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Protectionism

New Jersey State Senator Shirley Turner has done it again. Oh, I don't mean that she's ever done it before, although she probably has. She's proposed Yet Another short-sighted law. She's "protecting jobs in this country."

Bullshit. Pure, unmitigated bullshit. Sorry, Shirley, dear, but I gotta call it the way I see it. And you are full of it. You aren't "protecting jobs in this country." You're protecting visible jobs and destroying invisible jobs.

Here's the problem: it's visible when an employer shifts a job performing the same task from one place to another. The people of the first place tend to get resentful of the people of the second place. Don't matter if it's a Potsdam job that moved to Canton (e.g. the County Health Services), or a New England job that moved to the South (e.g. garments -- incidentally the cause of northern support for minimum wage laws), or a New Jersey job that moved to India.

What they fail to see is the new job "taken away" from the people of the second place. Inevitably, when there is free trade, trade balances. It MUST balance. If the state of New Jersey pays Indians dollars to do something for it, those Indians now have dollars. They're going to spend those dollars somewhere. Maybe they'll spend them buying tiny Japanese cars? But now the Japanese have dollars. Eventually, somehow, those dollars that New Jersey spent are going to come back to the US, and create a job for somebody.

Generally speaking, everyone is best off if they do what creates the most value, and trade for everything else. This isn't news. Adam Smith wrote it as our country was being formed. It seems very strange that our elected representatives -- who in theory are wiser than the common rabble and better able to take a wider and longer-term view -- don't know that.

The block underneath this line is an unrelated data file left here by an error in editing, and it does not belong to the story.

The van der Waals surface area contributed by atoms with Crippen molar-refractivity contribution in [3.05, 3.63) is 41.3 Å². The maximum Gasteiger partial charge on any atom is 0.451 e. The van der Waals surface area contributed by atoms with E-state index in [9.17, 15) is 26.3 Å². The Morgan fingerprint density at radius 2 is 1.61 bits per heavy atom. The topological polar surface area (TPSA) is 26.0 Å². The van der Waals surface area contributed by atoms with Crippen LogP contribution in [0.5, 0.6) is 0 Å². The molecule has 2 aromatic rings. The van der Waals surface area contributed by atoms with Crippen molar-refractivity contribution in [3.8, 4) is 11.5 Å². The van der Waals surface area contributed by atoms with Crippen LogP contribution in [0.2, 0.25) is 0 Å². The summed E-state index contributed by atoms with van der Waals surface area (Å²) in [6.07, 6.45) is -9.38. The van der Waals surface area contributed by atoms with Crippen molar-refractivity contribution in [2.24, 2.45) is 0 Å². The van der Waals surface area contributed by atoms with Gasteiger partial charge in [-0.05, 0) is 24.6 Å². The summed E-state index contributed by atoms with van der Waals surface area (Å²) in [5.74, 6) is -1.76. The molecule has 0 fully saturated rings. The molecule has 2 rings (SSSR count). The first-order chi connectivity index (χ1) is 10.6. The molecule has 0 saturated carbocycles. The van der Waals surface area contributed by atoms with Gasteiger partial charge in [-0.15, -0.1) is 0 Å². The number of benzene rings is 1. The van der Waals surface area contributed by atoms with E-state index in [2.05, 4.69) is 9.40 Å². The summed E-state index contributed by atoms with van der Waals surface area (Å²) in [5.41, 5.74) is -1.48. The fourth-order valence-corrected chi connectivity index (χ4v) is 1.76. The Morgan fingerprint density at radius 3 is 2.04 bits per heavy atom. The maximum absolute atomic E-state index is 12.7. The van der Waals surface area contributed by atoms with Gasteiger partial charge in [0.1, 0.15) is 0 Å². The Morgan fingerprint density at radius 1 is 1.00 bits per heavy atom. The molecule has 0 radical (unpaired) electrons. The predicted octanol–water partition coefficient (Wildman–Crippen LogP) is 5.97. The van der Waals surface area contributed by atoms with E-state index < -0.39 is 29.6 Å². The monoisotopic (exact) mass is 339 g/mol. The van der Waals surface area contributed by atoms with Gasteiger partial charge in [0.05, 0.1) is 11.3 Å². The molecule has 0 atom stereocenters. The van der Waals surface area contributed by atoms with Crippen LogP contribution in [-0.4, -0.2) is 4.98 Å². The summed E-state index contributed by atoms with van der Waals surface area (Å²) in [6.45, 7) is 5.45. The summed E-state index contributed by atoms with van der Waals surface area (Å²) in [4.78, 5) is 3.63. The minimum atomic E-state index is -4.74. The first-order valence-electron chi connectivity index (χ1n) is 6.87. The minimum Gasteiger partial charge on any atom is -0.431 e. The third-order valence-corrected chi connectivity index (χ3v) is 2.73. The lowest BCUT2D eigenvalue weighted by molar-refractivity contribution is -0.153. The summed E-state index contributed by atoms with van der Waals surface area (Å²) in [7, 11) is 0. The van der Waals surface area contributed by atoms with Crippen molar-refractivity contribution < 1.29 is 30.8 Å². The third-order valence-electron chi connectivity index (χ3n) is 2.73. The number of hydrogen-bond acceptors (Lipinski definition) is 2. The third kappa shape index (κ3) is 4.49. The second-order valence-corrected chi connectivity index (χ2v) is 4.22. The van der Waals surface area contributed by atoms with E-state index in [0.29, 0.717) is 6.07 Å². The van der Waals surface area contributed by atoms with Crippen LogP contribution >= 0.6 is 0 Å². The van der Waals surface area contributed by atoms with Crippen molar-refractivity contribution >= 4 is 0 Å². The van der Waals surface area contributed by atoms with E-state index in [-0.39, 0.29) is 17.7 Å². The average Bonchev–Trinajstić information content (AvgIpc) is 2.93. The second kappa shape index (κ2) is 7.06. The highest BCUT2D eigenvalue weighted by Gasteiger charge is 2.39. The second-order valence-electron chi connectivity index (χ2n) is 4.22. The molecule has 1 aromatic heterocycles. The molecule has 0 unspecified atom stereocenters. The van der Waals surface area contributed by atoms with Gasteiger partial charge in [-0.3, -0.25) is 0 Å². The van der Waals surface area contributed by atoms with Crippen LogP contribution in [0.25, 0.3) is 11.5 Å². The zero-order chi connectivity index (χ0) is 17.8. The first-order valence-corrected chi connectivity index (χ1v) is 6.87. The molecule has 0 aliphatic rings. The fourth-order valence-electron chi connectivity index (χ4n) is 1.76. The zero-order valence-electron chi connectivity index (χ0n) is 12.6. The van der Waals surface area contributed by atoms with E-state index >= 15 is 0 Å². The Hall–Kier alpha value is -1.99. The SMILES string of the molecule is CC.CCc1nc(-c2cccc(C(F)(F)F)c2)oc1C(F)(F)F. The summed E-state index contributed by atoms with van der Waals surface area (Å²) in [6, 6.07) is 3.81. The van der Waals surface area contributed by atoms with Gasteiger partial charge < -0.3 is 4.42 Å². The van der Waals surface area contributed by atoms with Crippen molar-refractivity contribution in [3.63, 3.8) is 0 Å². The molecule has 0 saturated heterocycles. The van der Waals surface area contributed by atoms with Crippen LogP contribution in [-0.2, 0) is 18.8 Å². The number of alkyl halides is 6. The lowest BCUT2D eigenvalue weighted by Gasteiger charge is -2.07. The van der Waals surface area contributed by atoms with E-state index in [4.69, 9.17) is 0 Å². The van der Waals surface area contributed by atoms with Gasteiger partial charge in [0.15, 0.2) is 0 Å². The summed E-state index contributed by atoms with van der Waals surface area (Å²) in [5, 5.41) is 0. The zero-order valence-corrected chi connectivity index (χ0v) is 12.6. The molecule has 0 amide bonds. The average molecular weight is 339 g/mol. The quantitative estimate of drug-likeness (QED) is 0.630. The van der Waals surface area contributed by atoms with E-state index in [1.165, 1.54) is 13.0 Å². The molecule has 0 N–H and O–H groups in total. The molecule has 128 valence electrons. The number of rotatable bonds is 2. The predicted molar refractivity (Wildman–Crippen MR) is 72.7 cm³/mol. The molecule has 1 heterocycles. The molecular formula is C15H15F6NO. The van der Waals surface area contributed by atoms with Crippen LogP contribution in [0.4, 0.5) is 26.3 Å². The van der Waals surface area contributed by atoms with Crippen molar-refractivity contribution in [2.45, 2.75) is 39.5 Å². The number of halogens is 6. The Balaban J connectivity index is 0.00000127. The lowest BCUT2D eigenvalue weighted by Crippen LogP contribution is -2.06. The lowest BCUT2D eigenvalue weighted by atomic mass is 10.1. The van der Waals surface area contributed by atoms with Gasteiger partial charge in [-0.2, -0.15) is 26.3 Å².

Fortunately, there are a limited number of economic ignoramuses like Sen. Turner in the New Jersey legislator, and the bill hasn't made it out of the committee yet. Let us hope that it never does!

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Thu, 17 Jun 2004

Inflation 2

Inflation is a description of an decrease in the price of money; nothing else. Den Beste gets it wrong when he attributes inflation to the price of oil. It doesn't affect the point of his posting, but why not get all the details right?

UPDATE: Joseph writes, saying that Den Beste is correct because the price of so many things is dependent upon oil that when oil gets more expensive, so does everything else, and rising prices is inflation. No, that's not right. Increasing prices are a symptom of inflation, but they are not inflation. Other things can cause prices to rise or fall. See the chapter on Inflation from _Economic Freedom & Interventionism by von Mises.

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Sun, 13 Jun 2004

How do you determine if Lemon Laws are useful?

Earlier, I wrote about Lemon Laws. These laws exist to solve the problem of cars which require "too many" repairs. The problem is not that the seller does not honor a warranty. The assumption is that the existance of problems -- even repaired problems -- is evidence of the existance of more problems. You can see this in the computer software field. Some programs are written securely and never have any security problems. Other programs were written without security as a goal, and trying to bolt on security later proves difficult.

So, the problem exists. The question for an economist is what to do about it. I can answer that question (and I may be right or wrong), but the process of answering it is more interesting than the answer itself. Leo writes to tell me that car dealers often try to cheat their customers. That fact (which, really, surprises nobody) is almost completely besides the point.